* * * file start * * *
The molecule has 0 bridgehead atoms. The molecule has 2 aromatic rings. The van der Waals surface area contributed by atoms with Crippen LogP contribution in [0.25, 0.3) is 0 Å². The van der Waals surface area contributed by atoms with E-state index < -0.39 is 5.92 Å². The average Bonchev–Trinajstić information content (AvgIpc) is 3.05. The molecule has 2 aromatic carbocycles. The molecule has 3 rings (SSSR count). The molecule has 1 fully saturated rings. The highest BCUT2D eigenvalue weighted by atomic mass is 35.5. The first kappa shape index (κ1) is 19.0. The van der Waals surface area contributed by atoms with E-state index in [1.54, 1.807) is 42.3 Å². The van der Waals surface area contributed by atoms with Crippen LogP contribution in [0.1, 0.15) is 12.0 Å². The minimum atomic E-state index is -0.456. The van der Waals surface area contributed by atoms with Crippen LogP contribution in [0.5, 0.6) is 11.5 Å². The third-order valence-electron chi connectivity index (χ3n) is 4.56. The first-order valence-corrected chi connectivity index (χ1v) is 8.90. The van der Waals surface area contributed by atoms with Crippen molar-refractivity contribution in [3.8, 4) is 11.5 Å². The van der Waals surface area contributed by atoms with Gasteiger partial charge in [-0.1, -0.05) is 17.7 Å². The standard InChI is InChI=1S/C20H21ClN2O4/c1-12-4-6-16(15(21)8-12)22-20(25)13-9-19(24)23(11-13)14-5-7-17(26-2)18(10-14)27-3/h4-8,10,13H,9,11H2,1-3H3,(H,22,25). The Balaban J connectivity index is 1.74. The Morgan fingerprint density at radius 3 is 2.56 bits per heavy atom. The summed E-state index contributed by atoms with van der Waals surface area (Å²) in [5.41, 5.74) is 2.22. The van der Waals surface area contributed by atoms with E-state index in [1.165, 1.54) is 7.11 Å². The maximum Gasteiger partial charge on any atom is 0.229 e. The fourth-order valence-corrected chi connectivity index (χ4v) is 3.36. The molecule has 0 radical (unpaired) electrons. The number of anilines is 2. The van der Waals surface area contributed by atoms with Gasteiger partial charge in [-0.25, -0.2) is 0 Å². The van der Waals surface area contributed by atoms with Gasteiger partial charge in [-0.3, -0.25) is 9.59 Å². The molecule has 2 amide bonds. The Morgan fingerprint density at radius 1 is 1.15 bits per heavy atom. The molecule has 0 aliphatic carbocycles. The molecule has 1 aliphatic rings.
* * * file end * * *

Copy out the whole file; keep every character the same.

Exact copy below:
The molecule has 0 bridgehead atoms. The molecule has 2 aromatic rings. The van der Waals surface area contributed by atoms with Crippen LogP contribution in [0.25, 0.3) is 0 Å². The van der Waals surface area contributed by atoms with E-state index < -0.39 is 5.92 Å². The average Bonchev–Trinajstić information content (AvgIpc) is 3.05. The molecule has 2 aromatic carbocycles. The molecule has 3 rings (SSSR count). The molecule has 1 fully saturated rings. The highest BCUT2D eigenvalue weighted by atomic mass is 35.5. The first kappa shape index (κ1) is 19.0. The van der Waals surface area contributed by atoms with E-state index in [1.54, 1.807) is 42.3 Å². The van der Waals surface area contributed by atoms with Crippen LogP contribution in [0.1, 0.15) is 12.0 Å². The minimum atomic E-state index is -0.456. The van der Waals surface area contributed by atoms with Crippen LogP contribution in [0.5, 0.6) is 11.5 Å². The third-order valence-electron chi connectivity index (χ3n) is 4.56. The first-order valence-corrected chi connectivity index (χ1v) is 8.90. The van der Waals surface area contributed by atoms with Crippen molar-refractivity contribution in [3.8, 4) is 11.5 Å². The van der Waals surface area contributed by atoms with Gasteiger partial charge in [-0.1, -0.05) is 17.7 Å². The standard InChI is InChI=1S/C20H21ClN2O4/c1-12-4-6-16(15(21)8-12)22-20(25)13-9-19(24)23(11-13)14-5-7-17(26-2)18(10-14)27-3/h4-8,10,13H,9,11H2,1-3H3,(H,22,25). The Balaban J connectivity index is 1.74. The Morgan fingerprint density at radius 3 is 2.56 bits per heavy atom. The summed E-state index contributed by atoms with van der Waals surface area (Å²) in [5.41, 5.74) is 2.22. The van der Waals surface area contributed by atoms with E-state index in [1.165, 1.54) is 7.11 Å². The maximum Gasteiger partial charge on any atom is 0.229 e. The fourth-order valence-corrected chi connectivity index (χ4v) is 3.36. The molecule has 0 radical (unpaired) electrons. The number of anilines is 2. The van der Waals surface area contributed by atoms with Gasteiger partial charge in [-0.25, -0.2) is 0 Å². The van der Waals surface area contributed by atoms with Gasteiger partial charge in [-0.3, -0.25) is 9.59 Å². The molecule has 2 amide bonds. The Morgan fingerprint density at radius 1 is 1.15 bits per heavy atom. The molecule has 0 aliphatic carbocycles. The molecule has 1 aliphatic rings.